Creating a Journalism Startup: Problem to Prototype in 5 Weeks

by Nancy Spicca
March 2, 2017
Looking for solutions to traditional medicine, Nancy Spicca hopes her journalism experience can help listen and provide resources to women recovering from chronic disease. Photo by David K.

Best selling author and entrepreneur Seth Godin once said, “Studying entrepreneurship without doing it is like studying the appreciation of music without listening to it.”

Our Entrepreneurial Journalism class at the CUNY Graduate School of Journalism is all about learning by doing. In just five short weeks, we were commissioned by our teacher, Jeremy Caplan, to develop our own journalism startup that will serve a community we care about.

Week One: Diving In

To help us choose the community we’d like to serve, we each listed groups that we are a part of, particularly those we cared about.

"Mapping out my community landscape and stakeholders gives me an overview of where I’m going. These visual maps make it much easier to see connections, identify challenges, and avoid missed opportunities."

I knew immediately that I wanted to focus on a journalism project to serve women with unresolved chronic health issues.


These women are frustrated that traditional medicine has not met their needs. They are looking for solutions beyond the limitations of allopathic medicine to effectively address their chronic health issues. Their hope is to reverse their health problems by identifying and addressing the root cause.

I understand the challenges associated with chronic disease because I’ve been a part of this community. I’ve dealt with chronic auto-immune issues for more than two decades. As a CPA specialized in the healthcare field, I was embedded in the medical community and did everything my doctors prescribed, but my health continued to deteriorate.

Desperate to find answers, I spent years researching complementary and alternative solutions. Through trial and error, I eventually found the help I needed to completely reverse my symptoms.


Creating a start-up that serves the needs of this community is one of my primary motivations for pursuing a master’s degree in social journalism.

Identifying the Problems

According to author and entrepreneurial guru Paul Graham, most successful start-ups are created in response to a problem.

“Don’t try to think of startup ideas, but instead, look for problems, preferably ones we have ourselves. — Paul Graham

While researching chronic disease and how it affects my community, I’ve learned some key facts:

  • According to the U.S. National Center for Health Statistics. Onset and progression are usually slow and can last for an entire lifetime. Common examples of chronic illnesses include type 2 diabetes, heart disease, cancer, arthritis, dementia and autoimmune disorders.
  • More than half of all American adults report having a chronic health condition, according to a CDC 2012 National Interview Survey, with the majority being women.
  • Three chronic diseases: heart disease, diabetes, and cancer contribute to seven out of every ten deaths in the United States, according to a 2010 CDC report.
  • A 2007 report, “An Unhealthy America: The Economic Burden of Chronic Disease” estimates that chronic illness costs the nation as much as $1.3 trillion annually.
  • Chronic disease has reached epidemic proportions, and our current medical system appears to lack adequate tools for preventing and treating complex, chronic disease. Most physicians report that they are not adequately trained to assess the underlying causes of chronic disease. Nearly two-thirds of doctors feel they are poorly trained in the skills related to the care of chronically ill patients, according to a Johns Hopkins national survey of physicians, pediatricians, internists and surgeons.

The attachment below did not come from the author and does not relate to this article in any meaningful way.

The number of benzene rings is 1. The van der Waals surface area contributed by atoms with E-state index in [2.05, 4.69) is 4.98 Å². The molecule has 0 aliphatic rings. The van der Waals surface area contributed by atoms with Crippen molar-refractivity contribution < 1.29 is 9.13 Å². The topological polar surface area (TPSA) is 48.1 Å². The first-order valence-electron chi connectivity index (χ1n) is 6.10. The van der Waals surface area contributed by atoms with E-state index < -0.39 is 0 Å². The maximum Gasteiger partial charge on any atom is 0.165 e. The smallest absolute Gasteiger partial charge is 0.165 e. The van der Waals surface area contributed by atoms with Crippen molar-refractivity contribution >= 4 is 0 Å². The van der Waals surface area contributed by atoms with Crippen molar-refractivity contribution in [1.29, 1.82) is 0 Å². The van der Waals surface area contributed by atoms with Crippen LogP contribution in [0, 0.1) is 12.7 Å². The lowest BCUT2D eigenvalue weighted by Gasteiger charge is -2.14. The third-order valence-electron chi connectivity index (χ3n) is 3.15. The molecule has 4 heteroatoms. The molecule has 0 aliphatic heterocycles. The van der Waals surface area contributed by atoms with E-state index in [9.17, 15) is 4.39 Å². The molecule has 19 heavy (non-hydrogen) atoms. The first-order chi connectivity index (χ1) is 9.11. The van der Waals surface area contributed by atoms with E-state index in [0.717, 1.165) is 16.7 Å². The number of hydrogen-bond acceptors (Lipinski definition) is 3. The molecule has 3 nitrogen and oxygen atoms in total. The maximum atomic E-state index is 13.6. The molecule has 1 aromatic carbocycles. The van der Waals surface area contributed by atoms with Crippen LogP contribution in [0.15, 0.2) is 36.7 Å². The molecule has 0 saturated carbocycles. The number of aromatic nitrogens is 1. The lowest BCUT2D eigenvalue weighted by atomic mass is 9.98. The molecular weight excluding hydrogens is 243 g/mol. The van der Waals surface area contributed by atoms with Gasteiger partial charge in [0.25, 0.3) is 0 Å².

Listening to Community Needs: The Interviews

Another important part of our assignment was to learn more about the problems and needs of community members through personal interviews.

In his 16 Quick Interview Tips from Google Ventures, Michael Margolis provides some excellent advice on conducting effective interviews.

My challenge was to put aside what I already knew about my community and approach each interview with curiosity. I wanted to remain neutral and resolved to listen more than talk. I designed open-ended questions that would result in thoughtful answers and greater insight into the needs of my community.

This strategy was helpful for creating strong connections with the members of my community. My ability to empathize with their pain and frustrations required that I get out of my own way.

  • Here are some key points taken from the interviews with women in my community:
  • They often feel overwhelmed while searching for health solutions outside of traditional medicine, especially when they’re not feeling well.
  • They want to find doctors who are qualified to help them but often don’t know where to begin.
  • Many are frustrated that their traditional doctors have stopped listening. They want to be heard.
  • They want to find a doctor who will take the time to identify the root cause of their chronic illness and address it, not merely manage it with a prescription medication.
  • They desire to learn more about functional medicine — how the approach differs from traditional medicine, what is required, how much it will cost out-of-pocket, and how to find an experienced doctor.
  • Many have experimented with complementary or alternative medicine, such as acupuncture, therapeutic massage, yoga, and other health therapies. Some things have helped, and some have not.
  • Many fear that their quality of life will deteriorate before finding the right care.
  • They are often overwhelmed and often desperate for common-sense solutions.